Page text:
With the Latin American Studies Travel grant I spent five weeks in Buenos Aires conducting interviews and doing archival research on the internal politics of the Jewish community during Argentina’s military dictatorship (1976-1983). My investigation began to shed light on the legacy of those politics and their role in the community today. I began by reviewing the archives at the AMIA (Asociación Mutual Israelita Argentina), the principal Jewish cultural institution in Buenos Aires. While the AMIA had limited resources, it led me to two invaluable sources: the Asociación de Familiares de Desaparecidos Judíos, a small association of Jewish parents whose children disappeared during the dictatorship, and the DAIA (Delegación de Asociaciónes Israelitas Argentinas), the larger umbrella organization behind the AMIA.
I began by interviewing Marcos Weinstein, the man that convened the Asociación de Familiares de Desaparecidos Judíos. In 1976 police stormed the Weinsteins’ home during a dinner party, held everyone at gunpoint, and kidnapped their son. The Weinsteins received several calls from their son from prison, but never saw him again. It was not until years later that they learned the story of his death.
Señor Weinstein is also the president of a human rights organization called Fundación Memoria Historia y Social Argentina. However, in 1998 he convened a group of Jewish parents whose children had disappeared. He felt that the Jews needed their own representation within the myriad of human rights organizations that have sprung up as a result of the atrocities committed by the military junta. Weinstein felt that the AMIA and the DAIA, the Israeli embassy in Argentina, and the state of Israel had not come to the aid of Jews begging for their help and that they needed to be held accountable for their lack of action. His son, Mauricio, was a dual Argentine-Israeli citizen, and he felt that Israel abandoned one of its own citizens. He thus aimed his efforts at memorial in Israel.
In eight short years this small group (about twenty members) has traveled to Israel for the inauguration of a forest dedicated to the approximately 1,850 Argentine Jews who disappeared. Members have also spoken in front the Knesset, and their words spearheaded the formation of a parliamentary commission in Israel headed by Historian Efraim Zadoff. This commission strives to teach future diplomats to Argentina about the dictatorship so that they can better understand their role as ambassadors and protectorates of Jews in the Diaspora. As a result of the group’s actions and successes in Israel, the AMIA recognized and honored the disappeared Jews with a plaque in their central courtyard designed by a member of Weinstein’s group, artist, Sara Brodsky. The group has yet to reconcile with the DAIA, but continues its efforts to educate the local Jewish community by speaking at schools and advocating the dedication of a forest in Buenos Aires to the disappeared Jews.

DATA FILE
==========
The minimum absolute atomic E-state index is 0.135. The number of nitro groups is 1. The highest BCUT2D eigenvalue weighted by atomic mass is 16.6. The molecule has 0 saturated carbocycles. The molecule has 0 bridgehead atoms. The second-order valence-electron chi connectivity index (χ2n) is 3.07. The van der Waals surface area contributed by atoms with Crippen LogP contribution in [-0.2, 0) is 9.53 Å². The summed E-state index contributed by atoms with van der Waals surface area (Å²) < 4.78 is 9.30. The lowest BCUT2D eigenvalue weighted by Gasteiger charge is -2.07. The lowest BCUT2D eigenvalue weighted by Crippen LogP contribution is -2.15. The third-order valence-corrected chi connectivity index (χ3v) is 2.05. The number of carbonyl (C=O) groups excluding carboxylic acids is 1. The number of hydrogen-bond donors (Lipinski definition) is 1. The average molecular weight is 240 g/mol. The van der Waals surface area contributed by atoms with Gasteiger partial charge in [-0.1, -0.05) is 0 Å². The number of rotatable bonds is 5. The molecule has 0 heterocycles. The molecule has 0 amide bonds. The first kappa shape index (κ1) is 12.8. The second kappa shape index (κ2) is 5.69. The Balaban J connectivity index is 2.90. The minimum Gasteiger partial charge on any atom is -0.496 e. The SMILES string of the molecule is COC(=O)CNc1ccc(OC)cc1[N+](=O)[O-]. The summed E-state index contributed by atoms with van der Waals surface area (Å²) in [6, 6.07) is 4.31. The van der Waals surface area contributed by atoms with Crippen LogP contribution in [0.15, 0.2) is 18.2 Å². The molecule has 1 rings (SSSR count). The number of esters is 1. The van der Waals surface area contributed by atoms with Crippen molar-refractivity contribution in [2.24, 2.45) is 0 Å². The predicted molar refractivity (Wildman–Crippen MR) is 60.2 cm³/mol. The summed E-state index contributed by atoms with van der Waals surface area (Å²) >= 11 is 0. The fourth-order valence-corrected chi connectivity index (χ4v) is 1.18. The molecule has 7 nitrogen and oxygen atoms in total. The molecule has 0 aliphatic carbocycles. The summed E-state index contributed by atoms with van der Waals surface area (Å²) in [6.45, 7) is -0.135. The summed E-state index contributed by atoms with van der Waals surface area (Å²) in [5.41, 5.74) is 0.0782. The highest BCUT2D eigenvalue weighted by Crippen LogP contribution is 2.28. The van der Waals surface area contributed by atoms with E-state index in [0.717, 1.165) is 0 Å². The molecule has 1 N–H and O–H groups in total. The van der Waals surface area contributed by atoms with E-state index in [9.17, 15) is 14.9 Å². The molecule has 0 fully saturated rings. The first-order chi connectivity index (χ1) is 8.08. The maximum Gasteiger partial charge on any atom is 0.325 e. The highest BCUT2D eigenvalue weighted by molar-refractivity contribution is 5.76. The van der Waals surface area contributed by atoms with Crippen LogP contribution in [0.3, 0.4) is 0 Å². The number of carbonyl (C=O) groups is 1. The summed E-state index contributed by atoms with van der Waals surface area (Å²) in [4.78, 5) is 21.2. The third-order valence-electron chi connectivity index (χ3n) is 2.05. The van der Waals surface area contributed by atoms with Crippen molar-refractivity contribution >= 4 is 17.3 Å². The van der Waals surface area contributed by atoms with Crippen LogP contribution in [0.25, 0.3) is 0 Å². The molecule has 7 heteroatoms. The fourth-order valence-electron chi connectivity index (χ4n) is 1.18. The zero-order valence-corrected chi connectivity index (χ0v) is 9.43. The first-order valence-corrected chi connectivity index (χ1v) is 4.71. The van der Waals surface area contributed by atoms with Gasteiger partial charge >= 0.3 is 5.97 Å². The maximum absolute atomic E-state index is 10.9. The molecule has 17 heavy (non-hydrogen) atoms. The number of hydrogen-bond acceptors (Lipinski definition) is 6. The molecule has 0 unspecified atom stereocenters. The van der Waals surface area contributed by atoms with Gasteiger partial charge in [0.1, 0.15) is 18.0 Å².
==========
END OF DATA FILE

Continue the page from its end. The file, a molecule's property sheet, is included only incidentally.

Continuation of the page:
Señor Weinstein put me in contact with many members of his group. Each member I interviewed had a similar story. After their child disappeared, the families went to the DAIA and to the Israeli embassy seeking help, or at the very least solidarity and support, but rarely found it. Families named Rabbi Marshall T. Meyer as the only source of support and solace within the Jewish leadership. Meyer provided support to families, visited kidnapped Jews in prison, and wrote international governments on behalf of imprisoned or released Jews seeking refuge. However, everyone I spoke with made sure that I understood that while a large number of Jews disappeared in relation to their percentage of the general population as a whole, the dictatorship did not specifically target Jews. However, once imprisoned Jews were subjected to anti-Semitic slurs and more excruciating tortures.
The Jews in the Asociación have forged a community for themselves that spans the Atlantic. They want to convey that forgetting is also a crime. Through their efforts they have ensured that their children will be inscribed into history, into the international memory of the Dirty War as both Jews and as Argentines. For them, this commemoration of the past and commitment to a better future makes both the present more livable and the future a possibility worth imagining.
This past fall I completed an independent study with Visiting History Professor Blacker-Hanson that examined the way that the Asociación used the veins of international human rights and their dual Argentine-Jewish identity to gain Israel’s recognition.